Endocrine Abstracts (2006) 11 P820

Application of positron emission tomography (PET) in the study of cerebral glucose uptake in hypothyroid rats: effect of T3 administration

M De Servi1, N Belcari2, J Bernal3, S Refetoff4, P Salvadori5, E Gianetti1, G De Marco1, M Tonacchera1, P Vitti1, A Del Guerra2 & A Pinchera1

1Dep Endocrinology University of Pisa, Pisa, Tuscany, Italy; 2Dep Physics and INFN University of Pisa, Pisa, Tuscany, Italy; 3Istituto de Investigaciones Biomedicas, Madrid, Spain; 4University of Chicago, Chicago, Illinois, United States; 5CNR-IFC, Pisa, Tuscany, Italy; 6Centro di Eccellenza AmbiSEN, Pisa, Tuscany, Italy.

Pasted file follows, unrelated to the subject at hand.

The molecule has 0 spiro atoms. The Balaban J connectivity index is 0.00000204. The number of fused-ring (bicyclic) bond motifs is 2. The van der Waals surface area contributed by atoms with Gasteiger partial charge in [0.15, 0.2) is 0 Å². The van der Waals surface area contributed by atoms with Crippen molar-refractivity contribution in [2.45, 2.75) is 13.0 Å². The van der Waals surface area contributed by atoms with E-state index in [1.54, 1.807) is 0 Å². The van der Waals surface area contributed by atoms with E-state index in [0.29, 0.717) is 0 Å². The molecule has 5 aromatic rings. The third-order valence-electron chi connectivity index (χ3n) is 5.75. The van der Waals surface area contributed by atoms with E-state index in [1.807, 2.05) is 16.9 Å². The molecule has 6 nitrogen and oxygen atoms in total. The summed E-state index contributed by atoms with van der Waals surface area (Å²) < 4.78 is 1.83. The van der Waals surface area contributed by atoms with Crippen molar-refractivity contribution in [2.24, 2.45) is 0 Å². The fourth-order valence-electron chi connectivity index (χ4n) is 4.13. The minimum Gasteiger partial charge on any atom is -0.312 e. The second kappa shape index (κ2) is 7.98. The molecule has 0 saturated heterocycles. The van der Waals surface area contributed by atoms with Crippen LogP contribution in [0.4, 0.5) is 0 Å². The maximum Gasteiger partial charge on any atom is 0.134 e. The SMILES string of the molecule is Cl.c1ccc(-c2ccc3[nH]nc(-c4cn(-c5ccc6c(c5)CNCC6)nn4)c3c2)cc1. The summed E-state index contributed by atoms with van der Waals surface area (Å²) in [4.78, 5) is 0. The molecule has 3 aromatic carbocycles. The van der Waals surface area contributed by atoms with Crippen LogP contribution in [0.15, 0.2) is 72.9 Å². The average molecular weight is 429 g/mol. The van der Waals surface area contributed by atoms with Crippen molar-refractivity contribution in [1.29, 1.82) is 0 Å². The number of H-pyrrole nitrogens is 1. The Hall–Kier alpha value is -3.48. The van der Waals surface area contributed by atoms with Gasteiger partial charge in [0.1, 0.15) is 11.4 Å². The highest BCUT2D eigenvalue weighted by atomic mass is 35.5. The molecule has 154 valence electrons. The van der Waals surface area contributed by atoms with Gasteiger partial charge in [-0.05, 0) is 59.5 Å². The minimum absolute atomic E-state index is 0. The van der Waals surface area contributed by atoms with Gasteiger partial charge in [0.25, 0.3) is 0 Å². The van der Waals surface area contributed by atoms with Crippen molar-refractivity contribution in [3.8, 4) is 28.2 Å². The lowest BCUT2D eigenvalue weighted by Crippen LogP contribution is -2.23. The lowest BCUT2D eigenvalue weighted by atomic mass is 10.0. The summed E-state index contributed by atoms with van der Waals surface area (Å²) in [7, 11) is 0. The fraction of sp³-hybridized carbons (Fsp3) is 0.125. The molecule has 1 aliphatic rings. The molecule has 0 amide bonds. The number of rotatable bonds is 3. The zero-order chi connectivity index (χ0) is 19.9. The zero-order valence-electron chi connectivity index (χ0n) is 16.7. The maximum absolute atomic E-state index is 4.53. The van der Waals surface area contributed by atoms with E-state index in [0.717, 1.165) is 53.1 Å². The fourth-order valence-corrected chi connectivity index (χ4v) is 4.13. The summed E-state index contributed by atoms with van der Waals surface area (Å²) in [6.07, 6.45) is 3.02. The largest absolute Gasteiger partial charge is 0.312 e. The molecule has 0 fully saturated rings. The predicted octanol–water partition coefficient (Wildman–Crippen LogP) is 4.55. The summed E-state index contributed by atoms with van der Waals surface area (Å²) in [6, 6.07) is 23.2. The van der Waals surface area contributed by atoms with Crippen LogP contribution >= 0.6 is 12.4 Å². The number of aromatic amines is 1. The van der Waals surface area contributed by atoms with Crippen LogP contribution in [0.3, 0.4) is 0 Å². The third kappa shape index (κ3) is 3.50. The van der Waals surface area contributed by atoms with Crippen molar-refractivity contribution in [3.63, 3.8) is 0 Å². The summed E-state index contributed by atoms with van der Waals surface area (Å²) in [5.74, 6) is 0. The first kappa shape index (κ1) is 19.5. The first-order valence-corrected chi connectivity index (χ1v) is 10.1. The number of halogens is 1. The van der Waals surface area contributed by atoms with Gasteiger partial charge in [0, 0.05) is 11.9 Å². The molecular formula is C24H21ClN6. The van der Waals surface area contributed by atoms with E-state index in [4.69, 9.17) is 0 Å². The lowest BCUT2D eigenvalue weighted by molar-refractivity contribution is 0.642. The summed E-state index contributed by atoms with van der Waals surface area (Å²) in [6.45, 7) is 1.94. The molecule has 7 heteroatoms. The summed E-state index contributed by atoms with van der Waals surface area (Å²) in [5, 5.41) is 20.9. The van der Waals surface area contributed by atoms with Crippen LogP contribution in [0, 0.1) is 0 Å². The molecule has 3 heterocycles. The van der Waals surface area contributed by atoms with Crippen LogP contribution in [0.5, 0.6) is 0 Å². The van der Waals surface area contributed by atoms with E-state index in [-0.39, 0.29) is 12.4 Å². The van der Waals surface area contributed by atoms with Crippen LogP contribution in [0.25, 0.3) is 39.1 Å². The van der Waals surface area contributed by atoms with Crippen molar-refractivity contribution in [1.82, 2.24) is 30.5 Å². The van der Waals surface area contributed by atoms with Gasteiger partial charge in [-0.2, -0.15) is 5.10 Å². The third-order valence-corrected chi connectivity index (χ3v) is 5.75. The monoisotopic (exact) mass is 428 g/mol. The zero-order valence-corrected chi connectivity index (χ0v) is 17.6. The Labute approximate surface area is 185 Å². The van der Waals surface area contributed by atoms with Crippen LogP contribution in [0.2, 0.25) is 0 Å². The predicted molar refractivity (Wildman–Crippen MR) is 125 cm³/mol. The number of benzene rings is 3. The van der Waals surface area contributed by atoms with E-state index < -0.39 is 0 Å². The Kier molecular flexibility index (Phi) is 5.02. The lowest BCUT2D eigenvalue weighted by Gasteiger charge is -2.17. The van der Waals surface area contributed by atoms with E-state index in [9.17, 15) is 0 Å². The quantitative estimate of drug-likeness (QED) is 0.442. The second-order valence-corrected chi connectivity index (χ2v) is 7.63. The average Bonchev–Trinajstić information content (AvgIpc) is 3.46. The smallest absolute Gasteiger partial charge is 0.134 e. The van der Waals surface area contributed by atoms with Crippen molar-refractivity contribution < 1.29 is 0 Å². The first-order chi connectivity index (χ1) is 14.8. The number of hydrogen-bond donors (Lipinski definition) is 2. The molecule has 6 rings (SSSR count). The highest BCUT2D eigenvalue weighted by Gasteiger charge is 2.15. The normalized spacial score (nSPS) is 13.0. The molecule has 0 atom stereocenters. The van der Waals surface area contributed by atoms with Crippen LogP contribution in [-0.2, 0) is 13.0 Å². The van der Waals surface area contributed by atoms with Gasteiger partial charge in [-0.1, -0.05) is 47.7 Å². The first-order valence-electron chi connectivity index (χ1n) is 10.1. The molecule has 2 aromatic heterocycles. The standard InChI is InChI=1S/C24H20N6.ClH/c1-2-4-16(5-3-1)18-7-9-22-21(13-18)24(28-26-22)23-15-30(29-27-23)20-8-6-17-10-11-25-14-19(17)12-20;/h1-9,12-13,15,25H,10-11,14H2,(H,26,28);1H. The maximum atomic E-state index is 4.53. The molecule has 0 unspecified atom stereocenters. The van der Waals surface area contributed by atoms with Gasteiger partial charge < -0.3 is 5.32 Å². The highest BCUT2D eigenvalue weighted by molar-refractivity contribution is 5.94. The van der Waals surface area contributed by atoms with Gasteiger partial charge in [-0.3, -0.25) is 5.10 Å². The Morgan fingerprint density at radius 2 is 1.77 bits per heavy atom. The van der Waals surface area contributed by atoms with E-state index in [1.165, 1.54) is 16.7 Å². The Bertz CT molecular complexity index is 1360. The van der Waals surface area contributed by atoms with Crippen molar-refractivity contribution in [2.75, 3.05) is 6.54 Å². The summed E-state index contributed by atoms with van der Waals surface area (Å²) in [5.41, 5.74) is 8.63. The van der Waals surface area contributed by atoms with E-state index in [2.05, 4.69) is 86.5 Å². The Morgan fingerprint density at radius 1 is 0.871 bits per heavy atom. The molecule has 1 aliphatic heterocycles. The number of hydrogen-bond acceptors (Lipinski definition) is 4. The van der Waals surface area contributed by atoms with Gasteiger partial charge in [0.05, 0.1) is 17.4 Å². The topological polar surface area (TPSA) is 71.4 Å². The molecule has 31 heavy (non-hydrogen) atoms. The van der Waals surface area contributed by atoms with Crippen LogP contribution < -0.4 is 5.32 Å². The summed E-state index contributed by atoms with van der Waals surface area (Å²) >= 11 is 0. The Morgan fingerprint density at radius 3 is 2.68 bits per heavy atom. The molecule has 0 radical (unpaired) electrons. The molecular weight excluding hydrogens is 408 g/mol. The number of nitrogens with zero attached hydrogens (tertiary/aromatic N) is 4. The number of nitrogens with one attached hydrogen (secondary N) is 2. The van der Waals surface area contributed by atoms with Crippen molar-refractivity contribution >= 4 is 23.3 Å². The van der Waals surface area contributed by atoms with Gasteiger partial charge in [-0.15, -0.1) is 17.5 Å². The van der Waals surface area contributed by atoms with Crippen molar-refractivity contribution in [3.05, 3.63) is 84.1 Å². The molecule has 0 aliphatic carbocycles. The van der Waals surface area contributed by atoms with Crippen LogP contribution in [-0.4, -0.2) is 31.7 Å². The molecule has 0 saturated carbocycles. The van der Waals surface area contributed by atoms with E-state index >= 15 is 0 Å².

Thyroid hormone (TH) plays a major role in nervous system development. Its deficiency causes severe brain malfunction, which in the human results in cretinism. With the recent availability of new imaging techniques, as small animal PET, it is now possible to study cerebral metabolism in vivo. The aim of this work was to study the in vivo effect of TH on the brain of hypothyroid rats in terms of metabolic function, using PET scanning. For the experiment we used the YAP-(S)PET small animal scanner. As radiotracer we used 2-deoxy-2-(18F)fluoro-D-glucose (FDG). 19 Wistar rats (10 F, 9 M) were maintained in a climate-controlled room on a normal 12 h light/dark cycle with food and water available ad libitum. Thyroid hormone deficiency was induced in 14/19 by drinking water with antithyroid drugs (MMI 0.02% and KClO4 1%). To study the effects of TH on the brain, 7/14 rats were treated with 50 ug of T3 injected i.p. for 3 consecutive days in 5 rats and for 6 consecutive days in 2 rats. The PET scanning was done the 4th and 7th day. The day before the experiment the rats were fasted but allowed free access to water. The rats were anaesthetized with a mixture of ketamine and xylazine. In each rat we injected i.v. 1,4 mCi of [18F]FDG. We started PET scanning 30 minutes after [18F]FDG injection. The images showed a clear resolution of several brain structures: we distinguished the cerebral cortex, the neostriatum, the thalamus, the cerebellum and the olfactory bulbs. The [18F]FDG uptake value obtained in different brain areas were normalized to body surface and brain weight of the animals. The TSH levels were high in hypothyroid rats and not detectable in T3-treated rats (P=0.002). There was a statistically significant difference between cerebral glucose uptake in hypothyroid rats with respect T3-treated rats but, contrary to what expected, the glucose uptake was higher in hypothyroid rats. No differences were found between male and female and the duration of treatment with T3. In conclusion, a) we developed a new methodology to study the effects of TH on the brain in vivo; b) contrary to what expected, the glucose uptake was higher in hypothyroid rats than in T3-treated rats.